I find it very helpful to surround myself with people who have never struggled with an eating disorder or body image issue, or with people who are serious about their recovery and don’t dwell on the past. In my opinion, you cannot move on if you don’t have a picture or model for what healthy body image, eating habits, and moderation with working outs are like. Find people who will eat a meal with you without saying something unintentionally rude about your eating habits (this one is hard for me because I am self-conscious about eating in front of people) and people who will work out with you so you don’t overdo it. You need people who will support your recovery, hold you accountable and randomly check on you. I have these people and when I was in dangerous of relapsing, I strongly believe I avoided it because of them.
#2. Take precautions and prioritize self-care.
There are a lot of things around a normal house that might threaten your recovery if you are in a vulnerable period. Don’t be afraid to ask someone to hide your scale, or if you are in a position (like at the doctor) where you have to be weighed, make sure to weigh backwards so that you can’t see the numbers and let your care provider know that, if it is not necessary for you to know the numbers, you don’t want to know them.
Another thing I recommend is getting rid of mirrors, or if you can’t get rid of them (as is sometimes the case in bathrooms or kitchens), cover them up with a blanket or towel, or tape over them with newspaper or encouraging posters. It can be distressing to see yourself in a mirror during a relapse, and I’ve often felt like I’m looking in a fun house mirror that tells me I’m shorter and heavier than I really am. If you cover them up with encouraging posters with quotes or verses, not only are you avoiding the stress of the mirror but you are also getting the benefits of scripture or uplifting words every time you walk by.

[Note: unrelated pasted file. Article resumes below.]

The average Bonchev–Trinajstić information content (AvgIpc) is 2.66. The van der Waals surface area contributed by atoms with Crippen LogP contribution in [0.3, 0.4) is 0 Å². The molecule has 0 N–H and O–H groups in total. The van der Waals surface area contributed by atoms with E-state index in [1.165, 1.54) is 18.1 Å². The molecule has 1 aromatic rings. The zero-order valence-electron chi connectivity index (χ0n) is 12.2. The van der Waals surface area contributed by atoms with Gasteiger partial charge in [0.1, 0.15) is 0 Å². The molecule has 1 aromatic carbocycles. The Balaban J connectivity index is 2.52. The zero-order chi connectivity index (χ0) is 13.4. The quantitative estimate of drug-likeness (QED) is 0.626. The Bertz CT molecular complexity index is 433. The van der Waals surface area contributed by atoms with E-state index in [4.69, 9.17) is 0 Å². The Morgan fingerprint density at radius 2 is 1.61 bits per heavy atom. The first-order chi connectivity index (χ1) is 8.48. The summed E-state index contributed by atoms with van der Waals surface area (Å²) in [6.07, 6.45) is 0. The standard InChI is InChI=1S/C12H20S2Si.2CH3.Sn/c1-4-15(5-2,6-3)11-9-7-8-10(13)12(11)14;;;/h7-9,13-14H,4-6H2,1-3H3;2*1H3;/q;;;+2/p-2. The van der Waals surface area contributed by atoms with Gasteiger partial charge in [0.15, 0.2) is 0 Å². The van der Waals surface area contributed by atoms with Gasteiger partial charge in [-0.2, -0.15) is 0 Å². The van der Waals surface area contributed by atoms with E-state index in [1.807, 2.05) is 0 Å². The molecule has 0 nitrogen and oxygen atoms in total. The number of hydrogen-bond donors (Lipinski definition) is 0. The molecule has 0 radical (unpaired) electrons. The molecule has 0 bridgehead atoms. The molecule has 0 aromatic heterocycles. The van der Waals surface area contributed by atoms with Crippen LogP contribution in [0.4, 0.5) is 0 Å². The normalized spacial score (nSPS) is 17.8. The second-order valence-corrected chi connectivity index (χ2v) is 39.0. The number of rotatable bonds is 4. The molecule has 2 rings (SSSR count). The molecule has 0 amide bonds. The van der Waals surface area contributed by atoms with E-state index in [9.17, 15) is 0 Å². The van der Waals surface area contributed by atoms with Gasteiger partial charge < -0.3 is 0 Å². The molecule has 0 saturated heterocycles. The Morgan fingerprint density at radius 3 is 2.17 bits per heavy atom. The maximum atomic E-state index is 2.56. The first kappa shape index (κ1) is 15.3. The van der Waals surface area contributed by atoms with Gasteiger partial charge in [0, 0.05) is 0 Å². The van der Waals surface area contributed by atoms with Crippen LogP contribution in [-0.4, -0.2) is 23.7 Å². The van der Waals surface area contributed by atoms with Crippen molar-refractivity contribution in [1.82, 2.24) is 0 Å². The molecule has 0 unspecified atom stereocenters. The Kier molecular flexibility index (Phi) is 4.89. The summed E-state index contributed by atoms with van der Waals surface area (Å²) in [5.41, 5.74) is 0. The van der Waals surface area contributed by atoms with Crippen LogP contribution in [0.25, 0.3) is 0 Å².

#3. Make a space filled with things for you wish you could tell your younger self.
I can’t count the number of times I’ve come across an article or picture or quote that I wish I could go back and give myself when I first started dealing with anorexia. As time has gone by, I’ve saved these types of things and pinned them to a Pinterest board. When I have a hard time or feel like I am relapsing, I tend to regress a bit in my emotions and ability to cope with stress, so I have been able to go back to everything I have saved on the board and it is almost as if I am taking care of my younger self. It is like a healing balm to be able to say “No, I’m not giving in to this. As I child of God I am too precious to have hurt myself like this and I won’t let it happen again.”
This way, instead of being at the mercy of a support group in which you don’t know if something posted will hurt or help, I have everything tailored to my needs (encouragement that is Christian and doesn’t contain my triggers) and I can access it anytime I need it.
I highly recommend making a Pinterest board like this (psst – Pinterest has the ability to set a board to private so no one can see but you!), or having a file on your computer with things that will help you saved for when times get tough. It has helped me tremendously!
If you have any questions that you want me to answer or a comment you want me to read, please email me at Rebecca@newcrunchymom.com or tweet me at @newcrunchymom on Twitter. 🙂 My comment section is malfunctioning right now so if you do leave a comment, I might not be able to read it.
Love what you see? Join the community!
Sign up for the Rebecca Lemke Newsletter to be in the loop about important announcements and community updates!
Thank you for subscribing!
Something went wrong.